If you happen to be panhandler and are wondering how not to run afoul of this law, it appears that if you are polite and you don’t get in anyone’s way, then you should have nothing to worry about.

Panhandling is a complicated legal issue because free speech is a constitutional right, and just where that right to free speech ends and a person’s right not to be harassed begins is an issue courts have struggled with defining.

About 40 people attended the meeting to oppose a rezoning request for four acres on Muirs Chapel Road and Kenview Street and were represented by attorney Don Vaughan. The opponents greatly outnumbered the proponents but the City Council voted 8 to 1, with Councilmember Marikay Abuzuaiter voting no, to rezone the property to allow 72 affordable housing units to be built by the Affordable Housing Management.

The site has multifamily housing and office zoning across the street and a single-family neighborhood on Kenview.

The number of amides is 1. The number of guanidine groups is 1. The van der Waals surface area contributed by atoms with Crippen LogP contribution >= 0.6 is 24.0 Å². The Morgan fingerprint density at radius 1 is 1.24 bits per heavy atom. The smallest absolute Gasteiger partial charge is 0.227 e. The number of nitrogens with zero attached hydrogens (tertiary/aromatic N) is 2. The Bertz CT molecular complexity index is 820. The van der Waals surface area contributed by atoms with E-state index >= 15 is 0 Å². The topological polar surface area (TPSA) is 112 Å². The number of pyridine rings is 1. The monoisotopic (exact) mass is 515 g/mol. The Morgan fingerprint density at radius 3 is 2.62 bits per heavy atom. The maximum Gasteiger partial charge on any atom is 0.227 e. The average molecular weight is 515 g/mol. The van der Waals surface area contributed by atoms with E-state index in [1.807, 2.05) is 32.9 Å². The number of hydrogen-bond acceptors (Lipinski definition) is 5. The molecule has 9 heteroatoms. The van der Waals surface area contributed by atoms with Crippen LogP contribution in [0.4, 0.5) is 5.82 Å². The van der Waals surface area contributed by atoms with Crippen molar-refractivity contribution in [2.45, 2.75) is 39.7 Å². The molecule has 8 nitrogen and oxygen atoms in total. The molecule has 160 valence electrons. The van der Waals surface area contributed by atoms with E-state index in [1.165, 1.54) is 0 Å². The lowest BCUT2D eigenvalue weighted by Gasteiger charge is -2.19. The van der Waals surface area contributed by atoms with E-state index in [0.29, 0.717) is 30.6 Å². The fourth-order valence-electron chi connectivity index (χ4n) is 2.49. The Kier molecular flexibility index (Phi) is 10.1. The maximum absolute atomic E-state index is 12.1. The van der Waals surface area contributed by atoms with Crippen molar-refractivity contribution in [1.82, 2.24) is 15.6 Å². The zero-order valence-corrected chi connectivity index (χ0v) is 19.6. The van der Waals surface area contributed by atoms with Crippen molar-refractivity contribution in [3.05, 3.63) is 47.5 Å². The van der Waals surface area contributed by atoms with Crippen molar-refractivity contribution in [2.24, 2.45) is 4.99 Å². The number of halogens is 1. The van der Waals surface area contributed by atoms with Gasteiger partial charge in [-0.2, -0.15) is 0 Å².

The opponents mainly talked about traffic concerns, but the development didn’t reach the level for the city to require a traffic study. Concerns about flooding and sidewalks were also raised. One unusual reason for opposing the development was that there is a cemetery across Kenview Street.

Mayor Vaughan noted that the city has a goal of having more walkable communities, which means more infill development, and that the City Council is going to have a lot of similar discussions in the future.   She said, “We need housing no matter at what price and we need infill. I think it’s a good project and it’s affordable.”

After a heated discussion the City Council – by a 6-to-3 vote with Johnson, Wells and Hightower voting no – passed a local preference policy. Councilmembers Tammi Thurm and Justin Outling developed this policy, which will give local contractors an advantage in a very narrow range of contracts.

Johnson asked that it be tabled and Outling said, “I understand and strongly oppose.” He said that the policy does not conflict with the Minority and Women’s Business Enterprise (MWBE) program as Johnson had suggested.